Bashka: the urge to merge traditional music with an electronic twist

Bashka incorporates traditional instruments mixed with non-traditional influences… It’s a balance of East and West, electronic, acoustic and traditional.”

One of the coolest things about the era of modern electronic music is the samples that are used; it's now quite common to listen to a produced track that incorporates samples of traditional Latin or European music to really amplify the sound. Although, in the case of Melbourne-based band Bashka, the traditional soundscapes are created through the use of intricate instrumentation to truly enhance their electronic experience.

Featuring members of Unified Gecko, a primarily traditional Turkish band from the '90s, Bashka aims to flip what Western audiences know of Turkish music by making it an eclectic mix of hip hop and funk, as explained by the group’s founder, Murat Yucel.

“Unified Gecko was a live band in the '90s and we played mostly traditional Turkish songs with reggae and funk elements. Bashka is more electronic based and is mostly original tunes with hip hop elements,” he says.

“Bashka incorporates traditional instruments mixed with non-traditional influences. I use a lot of live samples and Ableton to do live effects and we also use saxophones and traditional instruments. It’s a balance of East and West, electronic, acoustic and traditional. We do try to show two sides of everything.”

With the group’s 2016 release Fihi Ma Fihi being nominated for Best Global or Reggae Album at The Age Music Victoria awards, Bashka have gone on to amaze crowds worldwide with their unique blend of exotic Turkish-based electro and are now preparing some new material to be premiered at this year's WOMADelaide festival.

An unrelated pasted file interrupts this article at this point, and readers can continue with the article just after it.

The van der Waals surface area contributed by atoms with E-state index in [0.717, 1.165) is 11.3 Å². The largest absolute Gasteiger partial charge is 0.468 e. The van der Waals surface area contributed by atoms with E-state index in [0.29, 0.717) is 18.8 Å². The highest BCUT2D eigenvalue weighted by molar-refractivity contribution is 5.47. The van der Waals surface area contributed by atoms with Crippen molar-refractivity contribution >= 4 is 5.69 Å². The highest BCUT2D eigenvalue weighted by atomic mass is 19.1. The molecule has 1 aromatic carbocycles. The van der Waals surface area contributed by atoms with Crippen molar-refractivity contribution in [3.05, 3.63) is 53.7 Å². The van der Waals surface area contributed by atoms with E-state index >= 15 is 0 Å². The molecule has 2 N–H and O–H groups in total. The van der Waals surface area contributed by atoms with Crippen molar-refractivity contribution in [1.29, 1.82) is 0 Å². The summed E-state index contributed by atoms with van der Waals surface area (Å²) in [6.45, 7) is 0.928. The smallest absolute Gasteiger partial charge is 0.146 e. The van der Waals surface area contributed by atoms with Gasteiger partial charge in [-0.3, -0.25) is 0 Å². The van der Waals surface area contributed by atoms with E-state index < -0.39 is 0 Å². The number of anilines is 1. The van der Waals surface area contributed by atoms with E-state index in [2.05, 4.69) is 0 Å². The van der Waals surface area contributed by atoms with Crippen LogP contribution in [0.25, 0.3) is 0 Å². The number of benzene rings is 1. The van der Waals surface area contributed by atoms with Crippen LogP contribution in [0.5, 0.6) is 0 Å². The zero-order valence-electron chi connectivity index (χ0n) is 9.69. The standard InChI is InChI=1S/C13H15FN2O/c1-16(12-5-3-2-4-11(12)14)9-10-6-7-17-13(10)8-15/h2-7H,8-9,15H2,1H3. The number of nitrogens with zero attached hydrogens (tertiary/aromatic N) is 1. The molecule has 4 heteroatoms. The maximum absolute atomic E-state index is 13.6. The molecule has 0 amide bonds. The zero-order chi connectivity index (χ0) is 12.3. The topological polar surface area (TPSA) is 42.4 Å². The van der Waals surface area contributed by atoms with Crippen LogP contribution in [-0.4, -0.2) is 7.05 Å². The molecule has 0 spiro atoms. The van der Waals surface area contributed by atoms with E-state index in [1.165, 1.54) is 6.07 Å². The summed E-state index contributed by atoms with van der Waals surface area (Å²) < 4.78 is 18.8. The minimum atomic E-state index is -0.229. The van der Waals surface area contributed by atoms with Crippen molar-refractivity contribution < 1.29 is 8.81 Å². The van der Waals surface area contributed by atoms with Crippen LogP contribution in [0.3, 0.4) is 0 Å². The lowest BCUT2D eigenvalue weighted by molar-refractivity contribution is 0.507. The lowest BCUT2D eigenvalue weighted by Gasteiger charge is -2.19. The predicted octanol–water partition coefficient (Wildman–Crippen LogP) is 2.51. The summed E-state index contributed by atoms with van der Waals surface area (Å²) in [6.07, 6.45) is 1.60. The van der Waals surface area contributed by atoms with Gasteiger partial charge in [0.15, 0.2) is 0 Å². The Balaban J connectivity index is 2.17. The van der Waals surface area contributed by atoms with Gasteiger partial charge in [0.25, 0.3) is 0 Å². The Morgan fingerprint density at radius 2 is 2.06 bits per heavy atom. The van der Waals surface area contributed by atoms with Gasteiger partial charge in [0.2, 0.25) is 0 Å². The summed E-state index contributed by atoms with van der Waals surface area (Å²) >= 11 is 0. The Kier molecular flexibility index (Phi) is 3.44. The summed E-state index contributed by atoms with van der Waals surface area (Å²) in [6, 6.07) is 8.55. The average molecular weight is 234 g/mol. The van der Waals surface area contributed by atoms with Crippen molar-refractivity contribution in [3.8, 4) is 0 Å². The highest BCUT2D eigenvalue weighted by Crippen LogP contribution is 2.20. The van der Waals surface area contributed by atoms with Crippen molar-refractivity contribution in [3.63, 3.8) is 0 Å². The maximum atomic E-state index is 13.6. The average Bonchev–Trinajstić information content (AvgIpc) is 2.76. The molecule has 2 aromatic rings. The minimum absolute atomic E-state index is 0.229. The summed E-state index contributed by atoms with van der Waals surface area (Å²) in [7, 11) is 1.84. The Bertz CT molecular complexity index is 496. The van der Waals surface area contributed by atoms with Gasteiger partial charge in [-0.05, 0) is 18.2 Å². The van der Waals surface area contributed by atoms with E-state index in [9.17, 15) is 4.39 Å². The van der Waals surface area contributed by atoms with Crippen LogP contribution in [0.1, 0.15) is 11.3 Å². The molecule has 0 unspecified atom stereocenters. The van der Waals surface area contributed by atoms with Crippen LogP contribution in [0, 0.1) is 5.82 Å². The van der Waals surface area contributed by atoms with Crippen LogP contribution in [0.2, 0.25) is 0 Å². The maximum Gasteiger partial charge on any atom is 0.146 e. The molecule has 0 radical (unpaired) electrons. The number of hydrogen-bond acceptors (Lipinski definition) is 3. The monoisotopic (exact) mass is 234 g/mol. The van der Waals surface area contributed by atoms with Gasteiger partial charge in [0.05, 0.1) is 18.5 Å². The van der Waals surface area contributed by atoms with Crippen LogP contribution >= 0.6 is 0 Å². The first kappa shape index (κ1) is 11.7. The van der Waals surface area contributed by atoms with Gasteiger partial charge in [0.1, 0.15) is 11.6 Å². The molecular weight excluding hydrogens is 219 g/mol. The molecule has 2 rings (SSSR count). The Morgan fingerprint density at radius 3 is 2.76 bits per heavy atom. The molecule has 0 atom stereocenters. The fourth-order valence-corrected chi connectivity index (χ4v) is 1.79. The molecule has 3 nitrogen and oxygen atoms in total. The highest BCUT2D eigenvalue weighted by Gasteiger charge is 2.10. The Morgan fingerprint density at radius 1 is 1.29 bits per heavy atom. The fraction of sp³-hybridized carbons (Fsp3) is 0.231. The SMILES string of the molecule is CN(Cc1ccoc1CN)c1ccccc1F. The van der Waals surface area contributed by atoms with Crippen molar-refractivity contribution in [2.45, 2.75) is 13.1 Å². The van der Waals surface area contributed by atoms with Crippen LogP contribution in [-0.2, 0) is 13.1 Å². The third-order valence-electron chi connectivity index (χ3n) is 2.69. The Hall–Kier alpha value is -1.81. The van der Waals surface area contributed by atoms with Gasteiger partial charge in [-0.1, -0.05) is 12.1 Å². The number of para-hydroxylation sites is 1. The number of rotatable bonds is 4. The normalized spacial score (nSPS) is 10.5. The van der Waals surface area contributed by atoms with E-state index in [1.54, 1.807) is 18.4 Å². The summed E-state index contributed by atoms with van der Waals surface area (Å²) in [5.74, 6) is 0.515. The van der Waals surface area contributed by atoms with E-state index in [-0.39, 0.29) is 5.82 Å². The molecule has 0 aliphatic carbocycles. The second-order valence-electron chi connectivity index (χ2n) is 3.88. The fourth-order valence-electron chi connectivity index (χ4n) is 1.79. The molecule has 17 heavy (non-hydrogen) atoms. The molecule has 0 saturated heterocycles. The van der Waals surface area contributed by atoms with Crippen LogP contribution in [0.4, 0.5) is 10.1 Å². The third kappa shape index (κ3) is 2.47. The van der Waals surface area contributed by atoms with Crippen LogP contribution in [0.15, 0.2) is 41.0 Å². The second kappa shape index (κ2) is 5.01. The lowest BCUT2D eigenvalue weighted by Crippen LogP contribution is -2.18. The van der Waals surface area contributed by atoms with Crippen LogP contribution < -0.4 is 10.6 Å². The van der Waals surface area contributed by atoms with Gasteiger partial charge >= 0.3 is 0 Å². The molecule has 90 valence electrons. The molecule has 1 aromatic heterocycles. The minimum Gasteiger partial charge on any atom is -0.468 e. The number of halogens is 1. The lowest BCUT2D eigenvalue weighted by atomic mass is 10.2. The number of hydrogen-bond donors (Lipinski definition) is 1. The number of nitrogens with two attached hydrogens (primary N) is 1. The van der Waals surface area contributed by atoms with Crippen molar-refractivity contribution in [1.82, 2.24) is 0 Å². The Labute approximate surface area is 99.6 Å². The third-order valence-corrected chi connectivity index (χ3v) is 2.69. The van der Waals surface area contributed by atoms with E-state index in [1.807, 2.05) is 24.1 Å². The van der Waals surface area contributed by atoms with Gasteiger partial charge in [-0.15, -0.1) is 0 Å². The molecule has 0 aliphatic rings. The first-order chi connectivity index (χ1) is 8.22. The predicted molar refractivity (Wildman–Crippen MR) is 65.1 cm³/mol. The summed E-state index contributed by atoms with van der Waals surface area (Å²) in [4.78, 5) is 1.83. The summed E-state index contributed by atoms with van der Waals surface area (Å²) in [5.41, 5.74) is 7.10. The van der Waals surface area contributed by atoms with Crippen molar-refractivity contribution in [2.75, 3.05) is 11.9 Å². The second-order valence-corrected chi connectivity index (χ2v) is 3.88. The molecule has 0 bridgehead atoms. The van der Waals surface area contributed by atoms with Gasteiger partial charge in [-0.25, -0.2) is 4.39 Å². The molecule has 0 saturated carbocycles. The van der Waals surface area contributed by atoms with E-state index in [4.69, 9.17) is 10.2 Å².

“Being a musician for a long time, you like to keep rolling all the time,” Yucel says. “You want new things, new sounds and new music. So since the first album we have actually written a lot of new songs and we are preparing a new set for WOMADelaide. Some songs from the album will be played but the new style of us playing will be incorporated so it will be something new for the crowds.”

Touching more on the new material, he continues, “The advantage of the electronic side of things is that it helps flow; it gives you much more versatility. Sound-wise we are now aiming for a much bigger sound. We also chose a set that is progressive and eases people towards the end when it explodes, so, we are actually building a set with the new sounds and a lot of energy.”

To strengthen the link between Eastern and Western musical influences, Bashka also incorporates an MC who acts as an interpreter of sorts to Western audiences.

“We do talk about what the songs are about between each other so his rapping parts are always relevant to the song and act to describe what the Turkish parts are saying. But our music is very collaborative and interactive; it's not just one style. It's very natural, we don’t have one formula that we apply, it's a bit more progressive.”

With their first acclaimed album already under their belt, Bashka aims to release their follow up within the next three months. But, until then, it’s only the lucky few attending WOMADelaide who get a sneak preview of the new material. If you are headed along, you won’t want to miss it.

Bashka will perform as part of WOMADelaide 2018, held from Friday March 9 until Monday March 12 in Botanic Park, Adelaide.